Graphic designer Javier Jaén describes his new monograph as “a diary without a lock”. Over 392 pages, Greetings from Javier Jaén Studio is an exploration of the many paths Jaén has taken during his career and aims to be a source of inspiration, advice and insight.
Having created work for the New York Times, the New Yorker, the Washington Post, Time, National Geographic, Louis Vuitton and many, many more, Jaén has created a visual language that sees him play with everyday objects, images and words. Experimenting with double meaning and symbols, the designer’s output is vast and the main challenge of putting the monograph together was condensing his work down and then thinking of a way to organise it in the book. “Although there is an iron structure, it is invisible. I wanted to build a system flexible enough to allow me to speak with multiple voices and at various tones,” explains Jaén.
“There is not a single main theme in the book, it talks about environment, technology, love, sex, diversity, art, literature, religion, science, gastronomy, health, sport, wild capitalism, social movements, economy, terrorism, war, politics, justice, archeology, coronavirus, music, theatre, fashion, wine and some graphic design and illustration…. For me it is very important to work with the rhythm of reading, ordering the material in this book has been like making a movie.”
A big part of the book is the insight Jaén provides into his creative process and the advice he has for those wanting to enter the industry. “I’ve never been interested in secrecy. If this book can help someone in any way, all the work I’ve done will make sense,” he says. “It is not a book where I explain how to do things, it explains how I do them and why they have worked or have been a disaster.”
Born in Barcelona and based there now, Jaén decided to have the monograph printed in both Spanish and English. “I’ve always had a very internationalist view of the world,” he explains. “I understand images as an almost universal form of language, and although English is the Esperanto of the 21st century, it was important for me to also be able to express myself with the nuances of my mother tongue,” explains the designer.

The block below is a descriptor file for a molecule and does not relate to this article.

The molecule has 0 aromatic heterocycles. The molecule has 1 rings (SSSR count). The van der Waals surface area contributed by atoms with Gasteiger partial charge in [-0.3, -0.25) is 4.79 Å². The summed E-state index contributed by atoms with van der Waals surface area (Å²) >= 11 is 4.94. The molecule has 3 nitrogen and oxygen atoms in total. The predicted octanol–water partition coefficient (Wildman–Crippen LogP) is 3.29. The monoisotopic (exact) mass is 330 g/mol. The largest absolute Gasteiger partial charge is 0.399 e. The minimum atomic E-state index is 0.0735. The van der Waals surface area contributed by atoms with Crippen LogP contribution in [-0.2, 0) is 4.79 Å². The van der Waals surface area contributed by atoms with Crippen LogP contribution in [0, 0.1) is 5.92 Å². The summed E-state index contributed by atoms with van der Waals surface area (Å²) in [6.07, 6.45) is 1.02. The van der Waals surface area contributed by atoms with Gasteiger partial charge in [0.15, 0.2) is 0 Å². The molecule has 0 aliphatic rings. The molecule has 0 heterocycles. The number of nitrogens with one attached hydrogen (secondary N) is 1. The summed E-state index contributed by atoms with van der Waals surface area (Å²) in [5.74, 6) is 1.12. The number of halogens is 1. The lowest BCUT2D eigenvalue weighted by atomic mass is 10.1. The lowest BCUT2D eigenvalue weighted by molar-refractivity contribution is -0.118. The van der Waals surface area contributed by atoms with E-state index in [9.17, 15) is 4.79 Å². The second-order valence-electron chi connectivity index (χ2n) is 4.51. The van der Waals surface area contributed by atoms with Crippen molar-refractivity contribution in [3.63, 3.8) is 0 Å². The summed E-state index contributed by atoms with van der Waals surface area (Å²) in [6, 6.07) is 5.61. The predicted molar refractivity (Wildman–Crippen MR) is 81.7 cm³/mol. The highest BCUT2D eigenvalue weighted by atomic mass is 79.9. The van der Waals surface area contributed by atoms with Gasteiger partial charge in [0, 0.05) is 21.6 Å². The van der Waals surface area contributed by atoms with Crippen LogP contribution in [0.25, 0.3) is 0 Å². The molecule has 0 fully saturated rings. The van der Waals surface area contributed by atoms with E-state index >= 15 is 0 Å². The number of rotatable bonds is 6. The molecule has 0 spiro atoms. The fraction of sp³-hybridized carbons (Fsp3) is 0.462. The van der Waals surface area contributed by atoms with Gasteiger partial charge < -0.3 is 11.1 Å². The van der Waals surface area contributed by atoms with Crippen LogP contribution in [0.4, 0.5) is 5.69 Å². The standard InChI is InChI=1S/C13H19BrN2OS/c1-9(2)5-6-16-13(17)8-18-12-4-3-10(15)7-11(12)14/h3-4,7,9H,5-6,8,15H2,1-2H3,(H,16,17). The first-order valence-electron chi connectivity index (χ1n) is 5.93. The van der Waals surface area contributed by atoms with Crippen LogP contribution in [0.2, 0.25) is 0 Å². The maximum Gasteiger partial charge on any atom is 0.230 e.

The book has been published by Counter-Print and as with its other publications, the design of the book has been carefully considered and was a collaboration with Jaén. “They have been professional and human and have given all their support both in design problems, logistics and my endless existential doubts during the process of the book,” the designer says. “The final design of the book tries to be practically invisible, giving prominence to the content. The book is a strange Frankenstein of projects and reflections.”
Jaén says that after exploring different avenues for the design, he felt a stripped-back and straightforward approach would work best. “We wanted a book of a nice size to read and enjoy the images and a paper that was consistent with the original of many of the works that appear in the book,” he explains. What made the process trickier than normal however, was the arrival of the pandemic and most of the book was put together during lockdown. “For some weeks I had serious doubts as to whether it made sense to make this book in the strange world that I saw from the window. It’s a pretty introspective book in some ways, and the interior landscape wasn’t particularly colourful those days, either,” says Jaén.
Despite the challenges, Jaén values what he’s managed to achieve with the book and hopes that anyone who picks it up finds it useful. “Those who buy it should know that my mother is very happy every time one is sold. Also, buying the book doesn’t force you to read it, so if you don’t do it for me, do it for her,” he says. “There are still about seven billion people who have not bought it, it is a frankly embarrassing number from a business perspective.”